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REACH High-Level Symposium Presentations

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In alignment with the Sustainable Development Goals, Bangladesh is providing global leadership in understanding and responding to achieve safe water for all. With new insights and actionable approaches, REACH aims to collaborate with government, practitioners, enterprise, and communities to guide the policy choices to ensure interventions bene t the poor.

On 12 April 2018, REACH hosted a High-Level Symposium in Dhaka, convening key stakeholders to discuss the latest results from REACH Bangladesh along with insights from Kenya and Ethiopia.

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REACH High-Level Symposium Presentations

  1. 1. SAFE WATER FOR ALL REACH HIGH-LEVEL SYMPOSIUM Thursday 12 April 2018 | FARS Hotel, Dhaka
  2. 2. Khulna Observatory, Bangladesh REACH High-level Symposium, Dhaka, Bangladesh 12th April, 2018 UNDERSTANDING WATER SECURITY FOR THE POOR IN COASTAL BANGLADESH INSIGHTS FROM THE KHULNA OBSERVATORY AND LESSONS FOR INVESTMENT PRIORITISATION
  3. 3. • Chronic salinity • Tidal and river flooding • Cyclonic storms and surges • Waterlogging • Drinking water access and quality Welfare index Water security concerns of households WATERLOGGINGEROSIONANDFLOODDRINKINGWATERSERVICES WATERLOGGINGEROSIONANDFLOODDRINKINGWATERSERVICES WATERLOGGINGEROSIONANDFLOODDRINKINGWATERSERVICES MULTIPLE ASPECTS OF WATER INSECURITY
  4. 4. Polders constructed earlier, with less construction time -- higher welfare Asset poverty has sig. association with: SW: % irrigated area, cropping intensity, safe DW water coverage SC: % cultivated area 0 1000 2000 3000 4000 5000 6000 0 200000 400000 600000 800000 1000000 1200000 1965 1970 1975 1980 1985 1990 1995 2000 2005 2010 2015 Floodprotectedarea(insqkm) Amanproductions(metrictons) Polderconstructionandaman productionin GreaterKhulnaRegion Total aman production Local aman production Broadcastproduction HYV aman production Flood protected area 0 1000 2000 3000 4000 5000 6000 0 200000 400000 600000 800000 1000000 1200000 1965 1970 1975 1980 1985 1990 1995 2000 2005 2010 2015 Floodprotectedarea(sqkm) Amanproductions(metrictons) Polderconstructionandaman productionin GreaterPatuakhaliregion Total aman production Local aman production Broadcastproduction HYV aman production Flood protected area Saline prone A HISTORY OF INTERVENTIONS, WITH A MIXED PICTURE OF BENEFITS AND IMPACTS • Substantial positive impacts of polders • However, negative consequences in places • What does the future look like?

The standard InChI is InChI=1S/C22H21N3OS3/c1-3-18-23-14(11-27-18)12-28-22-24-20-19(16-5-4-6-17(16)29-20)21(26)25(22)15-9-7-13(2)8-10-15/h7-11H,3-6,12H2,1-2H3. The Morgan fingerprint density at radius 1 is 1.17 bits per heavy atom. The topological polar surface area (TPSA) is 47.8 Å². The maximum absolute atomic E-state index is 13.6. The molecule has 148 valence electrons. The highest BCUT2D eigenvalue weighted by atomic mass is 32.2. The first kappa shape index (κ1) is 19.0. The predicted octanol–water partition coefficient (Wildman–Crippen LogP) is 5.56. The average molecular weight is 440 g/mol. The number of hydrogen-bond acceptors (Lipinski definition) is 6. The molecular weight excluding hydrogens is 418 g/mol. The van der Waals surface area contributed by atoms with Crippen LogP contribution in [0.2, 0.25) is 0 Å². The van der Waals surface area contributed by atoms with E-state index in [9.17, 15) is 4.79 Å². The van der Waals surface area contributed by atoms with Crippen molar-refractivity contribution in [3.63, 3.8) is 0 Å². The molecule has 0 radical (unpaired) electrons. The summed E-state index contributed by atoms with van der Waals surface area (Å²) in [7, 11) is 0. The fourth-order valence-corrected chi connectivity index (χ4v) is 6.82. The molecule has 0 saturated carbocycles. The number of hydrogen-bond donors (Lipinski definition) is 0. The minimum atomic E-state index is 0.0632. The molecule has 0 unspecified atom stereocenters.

5. 5. 0.00 50.00 100.00 1 15 2 22 27/1 3 32 34/3 36/1 5 24 Percentageoftotalarea inundated Polder No. With polder Without Polder 0.00 20.00 40.00 60.00 80.00 100.00 1 15 2 22 27/1 3 32 34/3 36/1 5 24 Percentageoftotalarea inundated Polder No. With polder Without polder 1998 2000 Evidence of avoided flood damage in river, tidal, surge and cyclone floods 200 700 1200 1700 2200 27000 100 200 300 400 500 600 700 800 900 1000 1987 1991 1995 1999 2003 2007 2011 Surplusprecipitation(mm) Totalinundatedareas(sq.km.) Surplus precipitation Scenario 1 Scenario 3 Scenario 2 Scenario 4 Scenario 1: With polder, with land subsidence, no drainage Scenario 2: With polder, with land subsidence, with drainage Scenario 3: Without polder, with land subsidence, no drainage Scenario 4: Without Polder, without land subsidence Land subsidence inside polders and deteriorated drainage has exacerbated pluvial flooding and waterlogging HAVE POLDERS WORKED? LESSONS FROM PAST FLOODS 1988-2011
  6. 6. HOUSEHOLD SURVEY 2103 households DETAILED MAPPING OF POLDER FEATURES WATER AUDIT 2805 tubewells in 35 mouzas UNDERSTANDING WATER SECURITY AND LIVELIHOODS/WELFARE IN POLDER 29
  7. 7. 0 500 1000 1500 2000 2500 1972 1976 1980 1984 1988 1992 1996 2000 2004 2008 2012 2016 No.offunctionaltubewells Drinking STW Non-drinking STW Drinking DTW Non-drinking DTW 0 500 1000 1500 2000 2500 1972 1976 1980 1984 1988 1992 1996 2000 2004 2008 2012 2016 No.offunctionaltubewells Below 1000 ppm 1000-2000 ppm 2000-3000 ppm 3000-4000 ppm Total DW coverage by TWs Total ‘safe’ DW coverage by TWs LOW COVERAGE OF ‘SAFE’ DRINKING WATER, DESPITE EXPONENTIONAL GROWTH OF TUBE-WELLS, SUGGESTING GREATER SDG CHALLENGES • TWs quadrupled in 10 years, while population increased by 4% • Only 35% of functioning TWs are used for drinking • Deep tube-wells represent 65% of all drinking tubewells • Household preference for shallow tube-wells for domestic uses • Only 20% of STWs and 60% of DTWs are safe for drinking • More areas in shallow aquifer likely to get salinised